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    Girl, 9, coolly recounts attack

    Asked if her assailant was in the courtroom, the 9-year-old points to the sexual battery suspect and says, "Right there.''

    By KATHRYN WEXLER

    © St. Petersburg Times, published October 12, 2000


    TAMPA -- Her captor and molester had ordered her out of his pickup truck, the 9-year-old victim told the jury Wednesday.

    Crying, she walked across the parking lot and headed to freedom: the Kash n' Karry grocery store straight ahead.

    But she stopped short of the doors because of a sign: Shirt and shoes required.

    She was still clad in a blue bikini she had worn hours earlier to a poolside birthday party for her third-grade classmate.

    The first day of testimony in the trial of Brian Christopher Graham began with the child's recollections of June 12, 1999, the day she said a man abused her "private area," the only words she knew to describe it.

    "He opened (the car door) and he showed me his private and he said, touch it, and I said no and he grabbed me," she calmly recounted, stealing glances at Graham, sitting at the defense table in a pinstripe suit. "I yelled and screamed."

    The girl, dry-eyed and collected, was dwarfed by the witness stand. When asked if she saw her assailant in the courtroom, she jabbed her finger in the air.

    "Right there," she said, pointing at Graham.

    At the end of the long day, jurors heard Graham's voice, halting and through sobs, as he confessed to his wife by telephone from the Temple Terrace police station the night he was arrested, one week after the abduction.

    "Something just clicked," Graham tells his wife of four years, Felicia Graham, through labored breathing. "I'll tell you the truth, I did take her and I did touch her."

    Graham had no idea the conversation was being recorded, officers testified. In fact, detectives said, Graham had insisted they turn off a tape recorder before he admitted taking the child to a hotel parking lot and sexually assaulting her.

    Police said Graham, a furniture store employee and cross-dresser, told them he became infatuated with the girl when he saw her that day at Alessi's Bakery. He said he followed her mother's Toyota 4Runner around the corner to Nature's Harvest health food store on N MacDill Avenue, where he snatched her.

    The girl's mother told the jury she thought she had seen a man wearing a black lacy bra and sitting in a vehicle parked next to her at Alessi's.

    The girl remembered her attacker's bad breath and bushy eyebrows, Yaratch said, as she was ordered to remove her bathing suit and put on a purple skirt. He had placed a black bra over her eyes while he assaulted her on the front seat of the pickup truck, which she recalled as blue.

    In fact, Graham's vehicle was red, a contradiction the defense pointed out.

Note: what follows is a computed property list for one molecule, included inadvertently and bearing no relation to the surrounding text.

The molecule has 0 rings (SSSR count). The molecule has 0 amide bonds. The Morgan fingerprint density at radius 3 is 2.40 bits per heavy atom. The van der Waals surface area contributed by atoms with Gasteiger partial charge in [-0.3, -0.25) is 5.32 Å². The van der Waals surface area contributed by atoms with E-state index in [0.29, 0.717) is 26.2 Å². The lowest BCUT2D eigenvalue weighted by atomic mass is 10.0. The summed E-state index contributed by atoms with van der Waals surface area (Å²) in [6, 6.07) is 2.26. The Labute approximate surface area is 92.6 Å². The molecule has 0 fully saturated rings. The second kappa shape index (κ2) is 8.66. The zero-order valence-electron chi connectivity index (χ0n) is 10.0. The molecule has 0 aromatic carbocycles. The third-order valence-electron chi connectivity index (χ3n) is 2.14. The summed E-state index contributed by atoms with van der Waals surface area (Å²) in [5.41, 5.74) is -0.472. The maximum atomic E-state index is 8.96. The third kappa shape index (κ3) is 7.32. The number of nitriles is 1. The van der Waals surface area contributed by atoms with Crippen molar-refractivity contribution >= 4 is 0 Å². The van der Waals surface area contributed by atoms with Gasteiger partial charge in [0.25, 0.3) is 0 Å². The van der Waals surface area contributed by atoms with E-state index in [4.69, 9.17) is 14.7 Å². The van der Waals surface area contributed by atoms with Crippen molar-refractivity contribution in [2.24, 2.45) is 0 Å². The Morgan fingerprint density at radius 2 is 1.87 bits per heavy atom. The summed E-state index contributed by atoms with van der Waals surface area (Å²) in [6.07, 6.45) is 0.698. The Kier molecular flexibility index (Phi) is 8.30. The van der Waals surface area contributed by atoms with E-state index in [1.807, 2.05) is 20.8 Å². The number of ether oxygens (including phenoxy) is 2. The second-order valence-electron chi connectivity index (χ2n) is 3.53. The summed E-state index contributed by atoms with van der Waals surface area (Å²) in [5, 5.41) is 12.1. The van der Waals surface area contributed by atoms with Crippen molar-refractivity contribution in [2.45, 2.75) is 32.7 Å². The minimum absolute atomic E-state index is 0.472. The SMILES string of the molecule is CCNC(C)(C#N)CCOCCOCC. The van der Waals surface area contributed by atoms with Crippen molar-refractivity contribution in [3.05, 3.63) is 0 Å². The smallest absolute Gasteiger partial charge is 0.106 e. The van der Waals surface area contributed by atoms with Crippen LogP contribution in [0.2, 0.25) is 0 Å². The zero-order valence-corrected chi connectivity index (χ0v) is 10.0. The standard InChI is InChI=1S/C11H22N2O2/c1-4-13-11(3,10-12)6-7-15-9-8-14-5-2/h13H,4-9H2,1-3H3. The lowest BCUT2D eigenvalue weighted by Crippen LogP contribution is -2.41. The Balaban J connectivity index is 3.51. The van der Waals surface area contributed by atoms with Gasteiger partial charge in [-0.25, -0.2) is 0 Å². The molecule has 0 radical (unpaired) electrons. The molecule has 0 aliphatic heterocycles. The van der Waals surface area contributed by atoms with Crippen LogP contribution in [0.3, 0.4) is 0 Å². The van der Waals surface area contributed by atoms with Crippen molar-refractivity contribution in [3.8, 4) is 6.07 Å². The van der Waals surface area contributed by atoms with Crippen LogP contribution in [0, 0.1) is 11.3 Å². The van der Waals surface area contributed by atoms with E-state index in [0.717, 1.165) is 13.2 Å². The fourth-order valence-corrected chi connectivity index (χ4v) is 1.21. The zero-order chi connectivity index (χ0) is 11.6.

Fibers from the girl's bikini matched those found in Graham's truck, one FDLE officer testified. But a nurse told the jury there was no evidence from an examination of the girl that she had been molested, though scratch marks gave her story credibility.

    Defense attorneys tried to cast doubt on whether officers were fair during the four or five hours they questioned Graham.

    Assistant Public Defender Ursula Richardson repeatedly asked if her client was given any drinks or bathroom breaks. Officers said Graham declined their offers.

    Richardson continually mentioned that Graham was arrested at home, with a beer in his hand and no shoes on his feet, suggesting his judgment may have been impaired and that he may have felt physically vulnerable.

    She sharply cross-examined Tampa police Detective John Yaratch, who was heard on tape lecturing Graham about the pain he had caused the girl and evidence he said he had against him. Yaratch admitted they had not been able to lift the girl's fingerprint from Graham's truck, and witnesses gave only a partial tag number.

    "You laid it on thick?" Richardson asked.

    "If you'd like to think that, yes," answered Yaratch, an 18-year police veteran.

    Temple Terrace police Detective Michael Collins acknowledged that Graham called his wife during a break in questioning, but only after Collins had prompted him to do so several times.

    Collins said he told Graham it was important that his wife learn of the charges from Graham rather than the news media. The real hope, Collins said, was to trick Graham into a taped confession.

    "You never advised him he'd be on a recorded line and you never advised him something like this could be used against him in court?" Richardson asked Collins.

    "That is correct," Collins said. "He had been advised before."

    The jury of seven women and one man sat riveted through much of the testimony. A few stared at Graham with furrowed brows.

    Mrs. Graham smiled easily at prosecutor Mike Sinacore as he questioned her about the taped conversation. She intimated she had no inkling of her husband's penchant for wearing skirts and bras.

    "He had an interest in women's clothing," she said. "I didn't know he had an interest in wearing them."

    - Kathryn Wexler can be reached at (813) 226-3383 or wexler@sptimes.com.

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